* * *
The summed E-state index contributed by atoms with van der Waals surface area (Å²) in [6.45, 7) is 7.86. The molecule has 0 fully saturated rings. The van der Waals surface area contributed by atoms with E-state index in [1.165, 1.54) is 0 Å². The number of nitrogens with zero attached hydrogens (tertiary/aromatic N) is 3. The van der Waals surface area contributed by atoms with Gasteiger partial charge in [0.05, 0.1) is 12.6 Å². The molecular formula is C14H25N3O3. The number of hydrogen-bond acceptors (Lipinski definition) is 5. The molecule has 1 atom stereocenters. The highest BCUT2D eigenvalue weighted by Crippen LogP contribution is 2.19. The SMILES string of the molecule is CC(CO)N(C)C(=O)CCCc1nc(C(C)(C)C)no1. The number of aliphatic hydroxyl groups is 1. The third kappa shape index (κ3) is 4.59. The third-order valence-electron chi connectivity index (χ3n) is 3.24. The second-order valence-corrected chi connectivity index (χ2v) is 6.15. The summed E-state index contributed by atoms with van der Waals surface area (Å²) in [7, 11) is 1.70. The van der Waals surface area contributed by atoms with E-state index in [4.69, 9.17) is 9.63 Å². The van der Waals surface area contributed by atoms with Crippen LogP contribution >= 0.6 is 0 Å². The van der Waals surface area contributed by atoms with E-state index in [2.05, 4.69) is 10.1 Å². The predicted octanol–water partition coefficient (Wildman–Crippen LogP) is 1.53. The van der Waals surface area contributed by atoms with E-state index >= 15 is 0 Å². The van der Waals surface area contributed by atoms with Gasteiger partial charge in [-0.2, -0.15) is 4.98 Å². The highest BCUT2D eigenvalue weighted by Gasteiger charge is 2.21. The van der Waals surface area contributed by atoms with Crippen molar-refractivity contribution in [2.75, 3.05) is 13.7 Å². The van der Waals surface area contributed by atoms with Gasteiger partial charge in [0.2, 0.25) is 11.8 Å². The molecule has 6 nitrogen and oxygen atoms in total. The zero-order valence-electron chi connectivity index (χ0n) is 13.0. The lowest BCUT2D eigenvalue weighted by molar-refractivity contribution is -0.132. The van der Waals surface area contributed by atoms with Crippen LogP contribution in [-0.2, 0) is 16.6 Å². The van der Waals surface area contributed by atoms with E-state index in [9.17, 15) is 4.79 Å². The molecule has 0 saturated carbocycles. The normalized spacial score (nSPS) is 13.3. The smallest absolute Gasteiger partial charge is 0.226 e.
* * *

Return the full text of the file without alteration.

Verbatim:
The summed E-state index contributed by atoms with van der Waals surface area (Å²) in [6.45, 7) is 7.86. The molecule has 0 fully saturated rings. The van der Waals surface area contributed by atoms with E-state index in [1.165, 1.54) is 0 Å². The number of nitrogens with zero attached hydrogens (tertiary/aromatic N) is 3. The van der Waals surface area contributed by atoms with Gasteiger partial charge in [0.05, 0.1) is 12.6 Å². The molecular formula is C14H25N3O3. The number of hydrogen-bond acceptors (Lipinski definition) is 5. The molecule has 1 atom stereocenters. The highest BCUT2D eigenvalue weighted by Crippen LogP contribution is 2.19. The SMILES string of the molecule is CC(CO)N(C)C(=O)CCCc1nc(C(C)(C)C)no1. The number of aliphatic hydroxyl groups is 1. The third kappa shape index (κ3) is 4.59. The third-order valence-electron chi connectivity index (χ3n) is 3.24. The second-order valence-corrected chi connectivity index (χ2v) is 6.15. The summed E-state index contributed by atoms with van der Waals surface area (Å²) in [7, 11) is 1.70. The van der Waals surface area contributed by atoms with E-state index in [4.69, 9.17) is 9.63 Å². The van der Waals surface area contributed by atoms with Crippen LogP contribution >= 0.6 is 0 Å². The van der Waals surface area contributed by atoms with E-state index in [2.05, 4.69) is 10.1 Å². The predicted octanol–water partition coefficient (Wildman–Crippen LogP) is 1.53. The van der Waals surface area contributed by atoms with E-state index >= 15 is 0 Å². The van der Waals surface area contributed by atoms with Gasteiger partial charge in [-0.2, -0.15) is 4.98 Å². The highest BCUT2D eigenvalue weighted by Gasteiger charge is 2.21. The van der Waals surface area contributed by atoms with Crippen molar-refractivity contribution in [2.75, 3.05) is 13.7 Å². The van der Waals surface area contributed by atoms with Gasteiger partial charge in [0.2, 0.25) is 11.8 Å². The molecule has 6 nitrogen and oxygen atoms in total. The zero-order valence-electron chi connectivity index (χ0n) is 13.0. The lowest BCUT2D eigenvalue weighted by molar-refractivity contribution is -0.132. The van der Waals surface area contributed by atoms with Crippen LogP contribution in [-0.2, 0) is 16.6 Å². The van der Waals surface area contributed by atoms with E-state index in [9.17, 15) is 4.79 Å². The molecule has 0 saturated carbocycles. The normalized spacial score (nSPS) is 13.3. The smallest absolute Gasteiger partial charge is 0.226 e.